Neil Alden Armstrong (August 5, 1930 – August 25, 2012) was an American astronaut and aeronautical engineer, and the first person to walk on the Moon. He was also a naval aviator, test pilot, and university professor.
Armstrong was born and raised in Wapakoneta, Ohio. A graduate of Purdue University, he studied aeronautical engineering; his college tuition was paid for by the U.S. Navy under the Holloway Plan. He became a midshipman in 1949 and a naval aviator the following year. He saw action in the Korean War, flying the Grumman F9F Panther from the aircraft carrier USS Essex. In September 1951, while making a low bombing run, Armstrong's aircraft was damaged when it collided with an anti-aircraft cable, strung across a valley, which cut off a large portion of one wing. Armstrong was forced to bail out. After the war, he completed his bachelor's degree at Purdue and became a test pilot at the National Advisory Committee for Aeronautics (NACA) High-Speed Flight Station at Edwards Air Force Base in California. He was the project pilot on Century Series fighters and flew the North American X-15 seven times. He was also a participant in the U.S. Air Force's Man in Space Soonest and X-20 Dyna-Soar human spaceflight programs.
Armstrong joined the NASA Astronaut Corps in the second group, which was selected in 1962. He made his first spaceflight as command pilot of Gemini 8 in March 1966, becoming NASA's first civilian astronaut to fly in space. During this mission with pilot David Scott, he performed the first docking of two spacecraft; the mission was aborted after Armstrong used some of his re-entry control fuel to stabilize a dangerous roll caused by a stuck thruster. During training for Armstrong's second and last spaceflight as commander of Apollo 11, he had to eject from the Lunar Landing Research Vehicle moments before a crash. On July 20, 1969, Armstrong and Apollo 11 Lunar Module (LM) pilot Buzz Aldrin became the first people to land on the Moon, and the next day they spent two and a half hours outside the Lunar Module Eagle spacecraft while Michael Collins remained in lunar orbit in the Apollo Command Module Columbia. When Armstrong first stepped onto the lunar surface, he famously said: "That's one small step for [a] man, one giant leap for mankind." It was broadcast live to an estimated 530 million viewers worldwide. Apollo 11 effectively proved US victory in the Space Race, by fulfilling a national goal proposed in 1961 by President John F. Kennedy "of landing a man on the Moon and returning him safely to the Earth" before the end of the decade. Along with Collins and Aldrin, Armstrong was awarded the Presidential Medal of Freedom by President Richard Nixon and received the 1969 Collier Trophy. President Jimmy Carter presented him with the Congressional Space Medal of Honor in 1978, he was inducted into the National Aviation Hall of Fame in 1979, and with his former crewmates received the Congressional Gold Medal in 2009.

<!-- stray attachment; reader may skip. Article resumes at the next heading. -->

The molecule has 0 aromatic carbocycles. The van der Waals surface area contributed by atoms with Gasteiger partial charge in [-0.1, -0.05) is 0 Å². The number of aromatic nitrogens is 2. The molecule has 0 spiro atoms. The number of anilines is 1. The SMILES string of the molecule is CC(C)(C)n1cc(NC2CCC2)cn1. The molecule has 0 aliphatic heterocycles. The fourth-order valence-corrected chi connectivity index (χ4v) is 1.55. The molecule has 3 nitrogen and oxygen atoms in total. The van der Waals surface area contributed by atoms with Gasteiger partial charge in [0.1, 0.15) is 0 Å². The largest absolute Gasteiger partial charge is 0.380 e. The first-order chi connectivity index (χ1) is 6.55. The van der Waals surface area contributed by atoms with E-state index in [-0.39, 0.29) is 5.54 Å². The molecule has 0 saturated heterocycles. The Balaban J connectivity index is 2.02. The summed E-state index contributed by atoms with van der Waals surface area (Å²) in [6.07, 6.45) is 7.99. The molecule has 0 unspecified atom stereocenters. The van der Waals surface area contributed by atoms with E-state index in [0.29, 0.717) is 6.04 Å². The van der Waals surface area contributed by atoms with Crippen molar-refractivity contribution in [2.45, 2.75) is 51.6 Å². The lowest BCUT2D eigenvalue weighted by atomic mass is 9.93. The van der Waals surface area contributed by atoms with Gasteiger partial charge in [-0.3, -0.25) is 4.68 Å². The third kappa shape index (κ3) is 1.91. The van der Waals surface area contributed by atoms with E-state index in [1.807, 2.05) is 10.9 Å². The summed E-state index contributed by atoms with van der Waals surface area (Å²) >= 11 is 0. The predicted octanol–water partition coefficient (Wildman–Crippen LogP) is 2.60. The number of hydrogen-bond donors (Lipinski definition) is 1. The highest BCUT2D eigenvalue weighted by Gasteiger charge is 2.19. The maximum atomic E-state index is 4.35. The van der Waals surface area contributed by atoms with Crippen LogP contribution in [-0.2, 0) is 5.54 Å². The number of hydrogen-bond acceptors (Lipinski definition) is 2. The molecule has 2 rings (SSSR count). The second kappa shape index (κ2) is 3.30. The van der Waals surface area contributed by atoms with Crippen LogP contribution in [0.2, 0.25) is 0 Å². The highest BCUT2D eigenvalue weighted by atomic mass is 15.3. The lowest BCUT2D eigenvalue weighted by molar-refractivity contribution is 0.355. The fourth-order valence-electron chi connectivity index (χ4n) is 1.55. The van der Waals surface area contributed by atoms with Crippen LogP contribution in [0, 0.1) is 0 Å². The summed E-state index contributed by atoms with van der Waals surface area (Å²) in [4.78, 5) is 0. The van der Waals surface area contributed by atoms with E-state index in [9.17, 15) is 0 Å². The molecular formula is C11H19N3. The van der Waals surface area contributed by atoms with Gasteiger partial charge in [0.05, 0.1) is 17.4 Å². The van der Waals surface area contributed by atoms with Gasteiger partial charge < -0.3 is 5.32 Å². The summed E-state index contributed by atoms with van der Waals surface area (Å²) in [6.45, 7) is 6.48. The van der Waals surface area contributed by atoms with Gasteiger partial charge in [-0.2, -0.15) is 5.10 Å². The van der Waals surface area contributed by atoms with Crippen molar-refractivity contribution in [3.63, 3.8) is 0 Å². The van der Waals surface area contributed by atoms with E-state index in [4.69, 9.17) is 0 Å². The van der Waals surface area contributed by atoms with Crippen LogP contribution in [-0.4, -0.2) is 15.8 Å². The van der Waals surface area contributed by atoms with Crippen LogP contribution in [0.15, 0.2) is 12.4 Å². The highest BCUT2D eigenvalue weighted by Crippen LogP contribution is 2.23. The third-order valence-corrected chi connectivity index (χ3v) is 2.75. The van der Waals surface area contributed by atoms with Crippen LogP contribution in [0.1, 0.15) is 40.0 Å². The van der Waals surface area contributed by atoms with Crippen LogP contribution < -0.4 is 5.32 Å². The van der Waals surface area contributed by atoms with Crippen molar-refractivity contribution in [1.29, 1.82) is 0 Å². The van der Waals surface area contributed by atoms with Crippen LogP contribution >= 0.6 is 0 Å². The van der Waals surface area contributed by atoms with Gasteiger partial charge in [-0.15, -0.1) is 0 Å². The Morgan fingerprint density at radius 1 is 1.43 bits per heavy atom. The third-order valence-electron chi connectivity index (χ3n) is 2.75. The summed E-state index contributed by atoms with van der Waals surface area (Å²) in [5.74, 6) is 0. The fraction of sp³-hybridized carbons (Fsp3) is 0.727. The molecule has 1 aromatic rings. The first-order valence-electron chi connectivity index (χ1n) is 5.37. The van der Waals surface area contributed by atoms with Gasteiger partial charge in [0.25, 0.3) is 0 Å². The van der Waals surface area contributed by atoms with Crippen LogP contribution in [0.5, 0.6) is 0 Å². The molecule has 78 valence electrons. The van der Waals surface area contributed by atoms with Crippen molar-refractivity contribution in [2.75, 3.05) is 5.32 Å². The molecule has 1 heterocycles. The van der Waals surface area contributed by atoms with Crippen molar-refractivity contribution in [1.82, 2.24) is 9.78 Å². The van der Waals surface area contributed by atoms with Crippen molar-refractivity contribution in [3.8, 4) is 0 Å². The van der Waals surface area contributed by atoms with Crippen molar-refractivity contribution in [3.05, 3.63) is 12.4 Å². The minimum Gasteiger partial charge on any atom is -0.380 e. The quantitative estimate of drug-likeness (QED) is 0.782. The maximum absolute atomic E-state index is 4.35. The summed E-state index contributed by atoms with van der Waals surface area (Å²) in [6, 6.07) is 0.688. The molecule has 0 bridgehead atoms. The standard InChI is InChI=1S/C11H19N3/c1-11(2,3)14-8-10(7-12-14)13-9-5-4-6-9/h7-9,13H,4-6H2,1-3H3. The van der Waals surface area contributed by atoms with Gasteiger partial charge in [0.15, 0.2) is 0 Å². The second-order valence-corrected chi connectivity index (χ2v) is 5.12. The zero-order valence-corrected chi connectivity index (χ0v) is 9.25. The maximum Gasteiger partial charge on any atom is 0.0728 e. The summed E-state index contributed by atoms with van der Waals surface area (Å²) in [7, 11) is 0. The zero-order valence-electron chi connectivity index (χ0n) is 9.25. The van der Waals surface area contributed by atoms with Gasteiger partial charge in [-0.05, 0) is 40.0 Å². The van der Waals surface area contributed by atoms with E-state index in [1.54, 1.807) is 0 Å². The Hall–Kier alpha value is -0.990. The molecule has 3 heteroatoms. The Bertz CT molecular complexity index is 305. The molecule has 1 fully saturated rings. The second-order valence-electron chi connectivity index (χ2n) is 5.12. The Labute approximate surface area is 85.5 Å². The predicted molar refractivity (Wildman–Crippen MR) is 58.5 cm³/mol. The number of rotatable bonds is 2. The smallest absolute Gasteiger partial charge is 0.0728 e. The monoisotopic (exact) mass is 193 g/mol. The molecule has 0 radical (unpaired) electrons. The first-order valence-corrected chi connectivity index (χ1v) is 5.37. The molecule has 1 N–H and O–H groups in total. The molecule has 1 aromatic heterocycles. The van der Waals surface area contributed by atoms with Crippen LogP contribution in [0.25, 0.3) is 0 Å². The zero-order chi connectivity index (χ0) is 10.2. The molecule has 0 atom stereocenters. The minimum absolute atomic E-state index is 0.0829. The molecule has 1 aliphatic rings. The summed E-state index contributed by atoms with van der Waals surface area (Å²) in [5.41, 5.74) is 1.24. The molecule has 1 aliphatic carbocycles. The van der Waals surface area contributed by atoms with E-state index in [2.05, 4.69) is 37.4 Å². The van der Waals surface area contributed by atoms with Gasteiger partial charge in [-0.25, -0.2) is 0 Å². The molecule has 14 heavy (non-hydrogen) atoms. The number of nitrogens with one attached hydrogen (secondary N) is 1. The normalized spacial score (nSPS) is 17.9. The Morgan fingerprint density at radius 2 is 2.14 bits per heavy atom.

After he resigned from NASA in 1971, Armstrong taught in the Department of Aerospace Engineering at the University of Cincinnati until 1979. He served on the Apollo 13 accident investigation and on the Rogers Commission, which investigated the Space Shuttle Challenger disaster. In 2012, Armstrong died due to complications resulting from coronary bypass surgery, at the age of 82.
Source : Wikipedia